The innovative and well-known cartographer and author of this map, Gerard Mercator, died in 1594, leaving his son Rumold to publish it in the last of three parts forming the famous Mercator atlas Atlantis Pars Altera. This is not only the first, but also the most influential map to be devoted to the Arctic.
This particular map is the second state (edition or version) and was published by Jodocus Hondius in a French-language edition of Mercator’s atlas in 1606.
Of particular interest is the identification of the northern portion of the North American continent as California, the first use of the word other than in identifying the peninsula later known as Lower (or Baja) California. Here, California is identified as Spanish territory, El streto de Anian is clearly shown, and importantly the notion of a northwest passage between the Atlantic and the Pacific Oceans is reinforced by this view of the top of the world. In the corners of the map are four roundels, the lower left of which contains the title of this map; the others contain maps of the Faeroe Isles, the Shetland Islands and the mythical island of Frisland (located on the map southwest of Iceland).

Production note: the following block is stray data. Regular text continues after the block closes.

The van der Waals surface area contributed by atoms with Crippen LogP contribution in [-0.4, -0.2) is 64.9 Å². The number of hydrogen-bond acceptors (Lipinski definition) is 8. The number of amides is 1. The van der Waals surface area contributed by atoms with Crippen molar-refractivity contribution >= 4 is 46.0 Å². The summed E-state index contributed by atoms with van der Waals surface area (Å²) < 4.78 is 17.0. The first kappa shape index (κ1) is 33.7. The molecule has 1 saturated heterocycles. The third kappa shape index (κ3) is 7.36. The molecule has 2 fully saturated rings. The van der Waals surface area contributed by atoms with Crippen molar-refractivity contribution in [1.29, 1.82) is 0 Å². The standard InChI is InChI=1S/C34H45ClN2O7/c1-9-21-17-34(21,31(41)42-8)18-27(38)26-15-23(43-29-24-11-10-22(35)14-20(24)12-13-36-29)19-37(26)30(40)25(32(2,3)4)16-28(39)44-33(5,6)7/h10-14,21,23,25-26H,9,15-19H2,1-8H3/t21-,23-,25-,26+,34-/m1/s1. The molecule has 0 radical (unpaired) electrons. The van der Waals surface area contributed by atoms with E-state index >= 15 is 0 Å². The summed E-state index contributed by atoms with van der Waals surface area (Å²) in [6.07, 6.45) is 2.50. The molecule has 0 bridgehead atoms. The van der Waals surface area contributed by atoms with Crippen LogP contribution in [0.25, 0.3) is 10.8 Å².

The North Pole is encompassed by four islands (one of which is only partially shown) separated by four strongly running rivers. According to a popular myth of the time,4 the four rivers carried the oceans of the world toward a giant whirlpool at the Pole, where there stood a large rock, clearly shown here.
4. Burden, Mapping of America, 113. ↑